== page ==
Buoyant over the predictions of the exit polls, Aam Aadmi Party’s chief ministerial candidate, Bhagwant Maan said on Wednesday that several political stalwarts are going to bite the dust as the result of the keenly fought 2022 Assembly polls are due to be declared today, March 10. Maan ruled out the possibilities of a hung assembly and a post-poll alliance with any party.
Punjab witnessed a multi-cornered contest this time with Congress, Shiromani Akali Dal-Bahujan Samaj Party alliance, AAP and the coalition of Bharatiya Janata Party-former chief minister Amarinder Singh’s Punjab Lok Congress party as main contestants. The voting was held in a single phase on February 20.
Commenting on exit-polls that have predicted a landslide victory for the AAP, Congress leader and the incumbent chief minister Charanjit Singh Channi, who is in the national capital to meet Union Home Minister Amit Shah, told reporters, “All of you, please wait till March 10. Only boxes (EVMs) will tell the reality.”
A sitting MLA from Chamkur Sahib in Punjab Ropar district, Channi contested from his home turf and Bhadaur, a rural seat in Barnala district. In both constituencies, illegal sand mining is a major issue. Earlier in January, the Enforcement Directorate had arrested Channi’s nephew over his alleged involvement.
Another interesting highlight of this election is SAD patron Parkash Singh Badal, 94, who is contesting his last election from Lambi assembly constituency in Muktsar district. He is said to have lost only one election in his political career that spans 75 years.
Bhagwant Maan, AAP’s chief ministerial candidate and sitting MP contested from Dhuri constituency which has been a Congress stronghold since 2012. In the 2014 and 2019 parliamentary elections, Maan had got overwhelming support from the Dhuri segment.
Amritsar (East) seems to be the most interesting constituency because of the contest between friends turned foes, Punjab Congress Chief Navjot Singh Sidhu and senior Shiromani Akali Dal leader Bikram Singh Majithia.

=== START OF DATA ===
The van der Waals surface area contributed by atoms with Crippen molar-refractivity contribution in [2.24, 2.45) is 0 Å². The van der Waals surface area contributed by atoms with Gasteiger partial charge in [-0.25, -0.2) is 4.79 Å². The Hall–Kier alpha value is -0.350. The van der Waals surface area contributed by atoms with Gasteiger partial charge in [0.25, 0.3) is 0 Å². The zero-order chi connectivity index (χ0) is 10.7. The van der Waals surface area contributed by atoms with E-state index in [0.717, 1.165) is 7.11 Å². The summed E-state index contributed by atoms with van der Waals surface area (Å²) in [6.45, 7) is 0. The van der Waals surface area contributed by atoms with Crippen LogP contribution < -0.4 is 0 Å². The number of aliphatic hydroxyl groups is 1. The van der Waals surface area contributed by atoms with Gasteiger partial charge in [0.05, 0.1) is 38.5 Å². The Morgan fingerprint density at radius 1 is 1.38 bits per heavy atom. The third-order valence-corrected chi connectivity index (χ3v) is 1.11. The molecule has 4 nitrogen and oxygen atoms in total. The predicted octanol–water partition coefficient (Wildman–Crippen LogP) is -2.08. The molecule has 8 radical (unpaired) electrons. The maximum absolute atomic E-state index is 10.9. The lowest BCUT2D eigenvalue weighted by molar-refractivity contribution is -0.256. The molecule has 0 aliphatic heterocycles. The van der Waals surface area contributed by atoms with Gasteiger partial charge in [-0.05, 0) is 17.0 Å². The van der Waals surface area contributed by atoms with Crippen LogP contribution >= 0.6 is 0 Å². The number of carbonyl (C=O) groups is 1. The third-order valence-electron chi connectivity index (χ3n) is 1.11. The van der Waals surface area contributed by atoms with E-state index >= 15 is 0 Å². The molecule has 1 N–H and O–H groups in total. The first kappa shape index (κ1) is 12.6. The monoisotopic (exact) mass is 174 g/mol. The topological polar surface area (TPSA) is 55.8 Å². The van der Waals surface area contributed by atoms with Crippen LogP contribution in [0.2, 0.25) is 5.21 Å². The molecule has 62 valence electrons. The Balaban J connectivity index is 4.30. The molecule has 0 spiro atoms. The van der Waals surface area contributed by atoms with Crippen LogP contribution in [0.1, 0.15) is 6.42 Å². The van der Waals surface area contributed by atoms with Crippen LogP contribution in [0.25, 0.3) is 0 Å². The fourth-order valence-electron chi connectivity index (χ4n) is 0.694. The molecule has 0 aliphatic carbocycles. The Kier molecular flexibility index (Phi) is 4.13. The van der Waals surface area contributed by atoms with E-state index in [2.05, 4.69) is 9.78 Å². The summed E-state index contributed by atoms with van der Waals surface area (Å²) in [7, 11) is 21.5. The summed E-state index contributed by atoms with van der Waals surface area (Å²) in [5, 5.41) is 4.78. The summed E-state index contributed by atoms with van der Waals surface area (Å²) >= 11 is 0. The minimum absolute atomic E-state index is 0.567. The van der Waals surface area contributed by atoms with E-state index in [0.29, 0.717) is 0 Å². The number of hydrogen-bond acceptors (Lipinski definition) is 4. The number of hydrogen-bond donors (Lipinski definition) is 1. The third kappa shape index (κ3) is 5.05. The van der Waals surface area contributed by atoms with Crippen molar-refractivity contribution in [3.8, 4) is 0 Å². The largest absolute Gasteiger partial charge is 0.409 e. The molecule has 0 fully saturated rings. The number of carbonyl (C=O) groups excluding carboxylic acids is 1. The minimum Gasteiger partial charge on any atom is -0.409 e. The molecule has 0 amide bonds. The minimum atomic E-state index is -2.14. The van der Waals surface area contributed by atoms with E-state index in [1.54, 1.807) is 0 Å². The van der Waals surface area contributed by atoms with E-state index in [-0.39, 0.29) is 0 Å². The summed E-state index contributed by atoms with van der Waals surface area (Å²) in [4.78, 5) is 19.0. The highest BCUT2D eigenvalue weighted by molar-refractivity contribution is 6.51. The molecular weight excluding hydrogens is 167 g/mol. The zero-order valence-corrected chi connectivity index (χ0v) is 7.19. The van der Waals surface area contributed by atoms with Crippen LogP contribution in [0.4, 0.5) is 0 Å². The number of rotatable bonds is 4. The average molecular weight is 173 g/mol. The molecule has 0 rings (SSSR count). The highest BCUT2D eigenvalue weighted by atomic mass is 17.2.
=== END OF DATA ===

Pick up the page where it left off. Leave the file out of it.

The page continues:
The former chief minister of Punjab Capt. Amarinder Singh seems to be struggling for his political survival at his home turf – Patiala Urban – that he has been representing since 2002. After his unceremonious exit from Congress, he floated his own party, Punjab Lok Congress, and later forged an alliance with the Bharatiya Janata Party. A possible defeat may mark the end of his 50 year-long political careers. He fought against AAP’s Ajit Pal Kolhi and Congress’s Vishnu Sharma in this election.
Stakes are also high for the SAD’s chief ministerial candidate, Sukhbir Singh Badal, given the rumblings against his leadership within the party. He is contesting from the Jalalabad assembly constituency in the Fazilka district. He had won the seat in 2017 by over 18,000 votes.
After the success of the farmers’ agitation last year, Sanyukt Samaj Morcha (SSM), a conglomerate of several farmers’ unions, is also in the fray. It leader and chief ministerial candidate, Balbir Singh Rajewal, is getting tough competition from AAP’s Jagtar Singh Diyalpura, SAD’s Paramjit Singh Dhillon and Congress’s Rupinder Singh Raja Gill on Samrala assembly constituency in Ludhiana district. Amrik Singh Dhillion, the incumbent MLA who is fighting independently after being denied a ticket by Congress, has also made the fight multi-cornered.
Punjabi singer Sidhu Moosewala is a maiden candidate, contesting election from Mansa on Congress ticket. In the past, the controversial singer has been booked for promoting violence through his songs. He is locked in a tough fight with the AAP’s Vijay Singla and SAD’s Prem Kumar Arora.
The counting of votes for 117 Assembly constituencies will start at 8 a.m. at 117 centres at 66 locations across Punjab, according to Punjab’s Chief Electoral Officer, S. Karuna Raju. "As many as 45 companies of the Central Armed Police Forces —that have a strength of as many as 7,500 personnel — have been deployed to ensure three-tier security measures," Raju told the media, adding that all the District Election Officers-cum-Deputy Commissioners have imposed Section 144 of the CrPC to discourage crowd outside the counting centres.